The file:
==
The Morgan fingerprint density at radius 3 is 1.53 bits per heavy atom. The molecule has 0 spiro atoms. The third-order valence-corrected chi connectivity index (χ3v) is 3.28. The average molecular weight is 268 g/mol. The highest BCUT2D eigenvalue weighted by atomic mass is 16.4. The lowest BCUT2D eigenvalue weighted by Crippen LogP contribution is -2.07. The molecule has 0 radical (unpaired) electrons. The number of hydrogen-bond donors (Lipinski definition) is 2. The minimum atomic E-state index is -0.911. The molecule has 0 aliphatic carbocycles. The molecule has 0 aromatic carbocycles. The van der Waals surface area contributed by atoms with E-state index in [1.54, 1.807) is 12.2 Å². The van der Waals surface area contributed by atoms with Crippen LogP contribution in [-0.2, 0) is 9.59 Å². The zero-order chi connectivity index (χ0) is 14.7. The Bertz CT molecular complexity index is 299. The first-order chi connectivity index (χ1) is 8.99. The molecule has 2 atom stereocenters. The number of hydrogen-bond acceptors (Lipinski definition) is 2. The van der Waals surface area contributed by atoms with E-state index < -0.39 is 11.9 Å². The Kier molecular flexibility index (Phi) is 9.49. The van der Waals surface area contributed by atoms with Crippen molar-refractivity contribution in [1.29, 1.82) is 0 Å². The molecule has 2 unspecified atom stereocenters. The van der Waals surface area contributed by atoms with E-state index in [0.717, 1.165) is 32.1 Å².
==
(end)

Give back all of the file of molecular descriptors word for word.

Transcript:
The Morgan fingerprint density at radius 3 is 1.53 bits per heavy atom. The molecule has 0 spiro atoms. The third-order valence-corrected chi connectivity index (χ3v) is 3.28. The average molecular weight is 268 g/mol. The highest BCUT2D eigenvalue weighted by atomic mass is 16.4. The lowest BCUT2D eigenvalue weighted by Crippen LogP contribution is -2.07. The molecule has 0 radical (unpaired) electrons. The number of hydrogen-bond donors (Lipinski definition) is 2. The minimum atomic E-state index is -0.911. The molecule has 0 aliphatic carbocycles. The molecule has 0 aromatic carbocycles. The van der Waals surface area contributed by atoms with E-state index in [1.54, 1.807) is 12.2 Å². The van der Waals surface area contributed by atoms with Crippen LogP contribution in [-0.2, 0) is 9.59 Å². The zero-order chi connectivity index (χ0) is 14.7. The Bertz CT molecular complexity index is 299. The first-order chi connectivity index (χ1) is 8.99. The molecule has 2 atom stereocenters. The number of hydrogen-bond acceptors (Lipinski definition) is 2. The van der Waals surface area contributed by atoms with E-state index < -0.39 is 11.9 Å². The Kier molecular flexibility index (Phi) is 9.49. The van der Waals surface area contributed by atoms with Crippen molar-refractivity contribution in [1.29, 1.82) is 0 Å². The molecule has 2 unspecified atom stereocenters. The van der Waals surface area contributed by atoms with E-state index in [0.717, 1.165) is 32.1 Å².